- High fever: The fever is usually higher than 101.3°F; sometimes, it may be even as high as 106°F
- Tachycardia: Heart rate of over 140 beats/min
- Impairment of the central nervous system causing associated signs and symptoms
Other general symptoms (some of which may be caused by central nervous system dysfunction) include:
- Weight loss
- Muscle weakness, tremors
- Heat intolerance
- Vomiting and nausea, fatigue
- Agitation, restlessness, and confusion, which may progress to delirium, psychosis, and eventually coma, if left untreated
Cardiovascular symptoms, which may include:
- Chest pain
- Atrial fibrillation: Irregular and rapid heart beat
- Pulmonary edema: Presence of fluid in the lungs
- Congestive heart failure
- Shortness of breath
How is Thyroid Storm Diagnosed?
Thyroid Storm in usually diagnosed by the following tests and procedures:
- Complete physical examination with medical history evaluation
- Examining the clinical signs and symptoms of the condition
- Blood tests may show elevated T3 and T4 levels, increased T3 uptake, and TSH suppression, all of which are indicators of a Thyroid Storm
Other tests may include the following:
- Elevated creatine kinase levels
- Anemia (lower levels of red blood cells or hemoglobin)
- Thrombocytopenia (low platelet count)
- Electrolyte levels in the body (comprehensive metabolic panel blood test)
- High white blood cell count
- Kidney dysfunction
- Urine analysis
- Chest X-ray
- Electrocardiogram to check the electrical activity of heart
There are other conditions that have similar symptoms and therefore, may mimic a Thyroid Storm. A differential diagnosis may have to be considered to rule-out the following conditions before a diagnosis is made:
- Methamphetamine abuse
- Septic shock
- Neuroleptic malignant syndrome
Many clinical conditions may have similar signs and symptoms. Your healthcare provider may perform additional tests to rule out other clinical conditions to arrive at a definitive diagnosis.
What are the possible Complications of Thyroid Storm?
The potential complications of a Thyroid Storm may include:
- Pulmonary edema, which is the presence of fluid in the lungs
- Congestive heart failure
- Gastrointestinal perforation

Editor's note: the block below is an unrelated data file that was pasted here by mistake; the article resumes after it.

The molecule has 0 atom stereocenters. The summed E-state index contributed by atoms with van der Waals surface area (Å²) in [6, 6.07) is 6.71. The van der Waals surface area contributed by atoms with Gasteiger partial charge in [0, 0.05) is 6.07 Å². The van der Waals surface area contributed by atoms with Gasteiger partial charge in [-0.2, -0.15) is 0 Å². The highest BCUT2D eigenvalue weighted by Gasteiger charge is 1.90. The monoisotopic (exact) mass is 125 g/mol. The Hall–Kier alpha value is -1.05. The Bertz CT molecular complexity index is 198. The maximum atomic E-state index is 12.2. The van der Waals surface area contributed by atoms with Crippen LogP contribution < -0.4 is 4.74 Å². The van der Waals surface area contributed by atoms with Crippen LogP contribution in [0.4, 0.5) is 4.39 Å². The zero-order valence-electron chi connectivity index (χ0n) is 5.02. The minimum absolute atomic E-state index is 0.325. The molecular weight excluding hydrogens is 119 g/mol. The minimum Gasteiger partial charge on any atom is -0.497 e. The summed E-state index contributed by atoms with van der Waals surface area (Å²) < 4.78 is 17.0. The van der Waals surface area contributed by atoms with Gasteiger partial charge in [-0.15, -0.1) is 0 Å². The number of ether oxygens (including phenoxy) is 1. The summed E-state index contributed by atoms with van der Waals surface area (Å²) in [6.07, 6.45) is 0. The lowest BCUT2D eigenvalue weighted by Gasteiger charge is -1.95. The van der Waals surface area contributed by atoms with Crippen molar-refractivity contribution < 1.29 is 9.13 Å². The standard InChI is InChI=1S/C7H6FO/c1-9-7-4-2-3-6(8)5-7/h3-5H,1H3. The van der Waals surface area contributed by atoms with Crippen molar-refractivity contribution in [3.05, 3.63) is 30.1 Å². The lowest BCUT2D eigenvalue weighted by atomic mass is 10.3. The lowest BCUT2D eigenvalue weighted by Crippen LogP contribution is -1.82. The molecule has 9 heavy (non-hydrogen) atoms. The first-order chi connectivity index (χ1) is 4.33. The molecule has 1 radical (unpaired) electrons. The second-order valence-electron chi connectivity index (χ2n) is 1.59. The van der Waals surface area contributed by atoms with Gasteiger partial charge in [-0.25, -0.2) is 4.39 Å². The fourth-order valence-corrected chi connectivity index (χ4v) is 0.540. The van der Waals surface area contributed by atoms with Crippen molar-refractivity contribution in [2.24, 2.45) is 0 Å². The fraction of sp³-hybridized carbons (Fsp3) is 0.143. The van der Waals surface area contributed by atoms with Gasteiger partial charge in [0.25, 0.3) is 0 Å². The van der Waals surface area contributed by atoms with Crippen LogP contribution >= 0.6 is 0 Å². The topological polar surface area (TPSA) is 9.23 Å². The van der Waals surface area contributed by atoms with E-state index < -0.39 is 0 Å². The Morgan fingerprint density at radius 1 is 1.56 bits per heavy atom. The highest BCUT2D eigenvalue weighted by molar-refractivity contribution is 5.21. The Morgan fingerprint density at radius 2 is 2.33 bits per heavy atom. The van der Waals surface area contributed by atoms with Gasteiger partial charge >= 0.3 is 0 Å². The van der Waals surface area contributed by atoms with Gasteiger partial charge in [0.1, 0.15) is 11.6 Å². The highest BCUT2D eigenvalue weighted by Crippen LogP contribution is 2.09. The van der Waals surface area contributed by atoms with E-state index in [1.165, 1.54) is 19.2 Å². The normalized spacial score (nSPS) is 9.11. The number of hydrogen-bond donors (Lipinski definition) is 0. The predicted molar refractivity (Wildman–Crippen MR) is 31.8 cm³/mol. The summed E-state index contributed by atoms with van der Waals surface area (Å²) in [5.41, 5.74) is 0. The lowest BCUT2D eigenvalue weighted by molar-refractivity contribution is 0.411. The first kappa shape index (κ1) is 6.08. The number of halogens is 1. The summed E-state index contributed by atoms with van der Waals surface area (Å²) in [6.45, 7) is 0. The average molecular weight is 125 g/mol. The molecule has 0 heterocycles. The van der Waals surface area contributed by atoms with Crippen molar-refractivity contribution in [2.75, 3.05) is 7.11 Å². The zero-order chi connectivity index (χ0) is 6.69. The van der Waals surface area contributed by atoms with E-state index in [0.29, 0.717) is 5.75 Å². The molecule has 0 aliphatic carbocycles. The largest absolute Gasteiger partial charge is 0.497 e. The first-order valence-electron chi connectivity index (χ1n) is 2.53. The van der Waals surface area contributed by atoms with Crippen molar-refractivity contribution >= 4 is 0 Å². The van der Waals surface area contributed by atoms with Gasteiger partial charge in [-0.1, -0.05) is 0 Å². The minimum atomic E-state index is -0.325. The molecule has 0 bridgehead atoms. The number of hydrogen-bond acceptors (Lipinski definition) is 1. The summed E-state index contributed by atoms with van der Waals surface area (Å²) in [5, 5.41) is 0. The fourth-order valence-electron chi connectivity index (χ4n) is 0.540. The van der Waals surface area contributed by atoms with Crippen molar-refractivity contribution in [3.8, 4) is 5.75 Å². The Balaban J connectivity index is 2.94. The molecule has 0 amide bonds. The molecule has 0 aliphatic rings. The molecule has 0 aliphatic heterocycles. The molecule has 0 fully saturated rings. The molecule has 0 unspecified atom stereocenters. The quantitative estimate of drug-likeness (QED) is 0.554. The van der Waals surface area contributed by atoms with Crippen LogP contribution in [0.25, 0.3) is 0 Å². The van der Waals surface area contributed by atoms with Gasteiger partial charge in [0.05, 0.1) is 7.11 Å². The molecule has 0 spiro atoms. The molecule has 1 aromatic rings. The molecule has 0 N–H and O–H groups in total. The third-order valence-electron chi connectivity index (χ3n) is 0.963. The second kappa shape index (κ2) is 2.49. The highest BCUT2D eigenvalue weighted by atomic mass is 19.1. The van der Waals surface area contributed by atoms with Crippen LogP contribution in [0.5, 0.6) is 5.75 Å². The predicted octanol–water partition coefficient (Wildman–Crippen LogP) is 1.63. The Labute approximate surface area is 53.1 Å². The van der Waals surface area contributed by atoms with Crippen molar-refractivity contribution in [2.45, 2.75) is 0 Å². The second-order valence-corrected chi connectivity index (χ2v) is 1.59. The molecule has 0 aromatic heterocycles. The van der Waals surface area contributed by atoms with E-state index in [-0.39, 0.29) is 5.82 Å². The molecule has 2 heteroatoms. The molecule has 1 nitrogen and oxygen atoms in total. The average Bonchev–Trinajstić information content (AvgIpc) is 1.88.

Death may occur, if the condition is left untreated.
How is Thyroid Storm Treated?
The treatment of Thyroid Storm may include one or more of the following measures:
- Use of antithyroid drugs such as propylthiouracil and methimazole
- Iodides to inhibit the release of thyroid hormone from the thyroid gland
- Beta blockers, such as propranolol, to treat the symptoms of a Thyroid Storm
- Medications to block the conversion of T4 to T3: T3 is the active form of thyroid hormone T4, which means that T4 has to be converted to T3 for the thyroid gland to function normally
Supportive measures to stabilize the condition of the individual may include:
- Oxygen support
- Correcting electrolyte abnormalities, such as abnormal levels of sodium and potassium, in blood
- Ice packs, cooling blankets, and acetaminophen to control increased body temperatures
How can Thyroid Storm be Prevented?
Thyroid Storm occurs in individuals with uncontrolled hyperthyroidism. And hence, the best preventive method is in taking the prescribed medications regularly at correct dosages, to combat elevated levels of thyroid hormones.
What is the Prognosis of Thyroid Storm?
- An untreated Thyroid Storm is usually fatal. However, with treatment, the mortality rate is reported to drop from 50-90% to about 11%
- With timely and successful treatment, individuals may show significant recovery within 24 hours and a full recovery in a week’s time. In such cases, the prognosis of Thyroid Storm is good
- Recurrence of the condition may be avoided with medications and periodic follow-up appointments
Additional and Relevant Useful Information for Thyroid Storm:
- The purpose of thyroid stimulating hormone (TSH) is to stimulate the thyroid gland to produce thyroxin (T4), which is then converted to triiodothyronine (T3), in the liver and thyroid gland
The following article links will help you understand the TSH, T3, and T4 laboratory tests: